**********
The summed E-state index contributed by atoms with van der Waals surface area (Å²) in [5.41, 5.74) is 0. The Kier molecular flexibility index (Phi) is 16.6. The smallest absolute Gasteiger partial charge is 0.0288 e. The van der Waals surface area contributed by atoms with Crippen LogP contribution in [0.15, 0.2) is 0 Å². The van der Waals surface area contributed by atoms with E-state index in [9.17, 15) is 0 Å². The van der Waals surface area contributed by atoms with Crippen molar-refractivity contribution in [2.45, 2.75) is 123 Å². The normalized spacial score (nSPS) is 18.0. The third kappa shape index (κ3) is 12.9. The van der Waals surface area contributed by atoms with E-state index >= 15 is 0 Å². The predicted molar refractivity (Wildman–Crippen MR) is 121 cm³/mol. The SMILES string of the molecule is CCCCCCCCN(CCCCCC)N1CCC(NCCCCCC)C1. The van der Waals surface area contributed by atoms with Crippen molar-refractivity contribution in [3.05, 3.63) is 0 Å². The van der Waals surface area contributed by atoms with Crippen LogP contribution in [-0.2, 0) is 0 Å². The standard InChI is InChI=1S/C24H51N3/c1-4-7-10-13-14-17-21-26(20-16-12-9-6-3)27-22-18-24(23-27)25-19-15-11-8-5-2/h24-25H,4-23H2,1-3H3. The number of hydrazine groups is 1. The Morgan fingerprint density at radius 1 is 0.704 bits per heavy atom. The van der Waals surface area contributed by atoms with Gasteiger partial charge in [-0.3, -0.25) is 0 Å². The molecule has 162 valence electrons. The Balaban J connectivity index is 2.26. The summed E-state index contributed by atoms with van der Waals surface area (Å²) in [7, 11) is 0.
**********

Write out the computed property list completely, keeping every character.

The summed E-state index contributed by atoms with van der Waals surface area (Å²) in [5.41, 5.74) is 0. The Kier molecular flexibility index (Phi) is 16.6. The smallest absolute Gasteiger partial charge is 0.0288 e. The van der Waals surface area contributed by atoms with Crippen LogP contribution in [0.15, 0.2) is 0 Å². The van der Waals surface area contributed by atoms with E-state index in [9.17, 15) is 0 Å². The van der Waals surface area contributed by atoms with Crippen molar-refractivity contribution in [2.45, 2.75) is 123 Å². The normalized spacial score (nSPS) is 18.0. The third kappa shape index (κ3) is 12.9. The van der Waals surface area contributed by atoms with E-state index >= 15 is 0 Å². The predicted molar refractivity (Wildman–Crippen MR) is 121 cm³/mol. The SMILES string of the molecule is CCCCCCCCN(CCCCCC)N1CCC(NCCCCCC)C1. The van der Waals surface area contributed by atoms with Crippen molar-refractivity contribution in [3.05, 3.63) is 0 Å². The van der Waals surface area contributed by atoms with Crippen LogP contribution in [-0.2, 0) is 0 Å². The standard InChI is InChI=1S/C24H51N3/c1-4-7-10-13-14-17-21-26(20-16-12-9-6-3)27-22-18-24(23-27)25-19-15-11-8-5-2/h24-25H,4-23H2,1-3H3. The number of hydrazine groups is 1. The Morgan fingerprint density at radius 1 is 0.704 bits per heavy atom. The van der Waals surface area contributed by atoms with Gasteiger partial charge in [-0.3, -0.25) is 0 Å². The molecule has 162 valence electrons. The Balaban J connectivity index is 2.26. The summed E-state index contributed by atoms with van der Waals surface area (Å²) in [7, 11) is 0.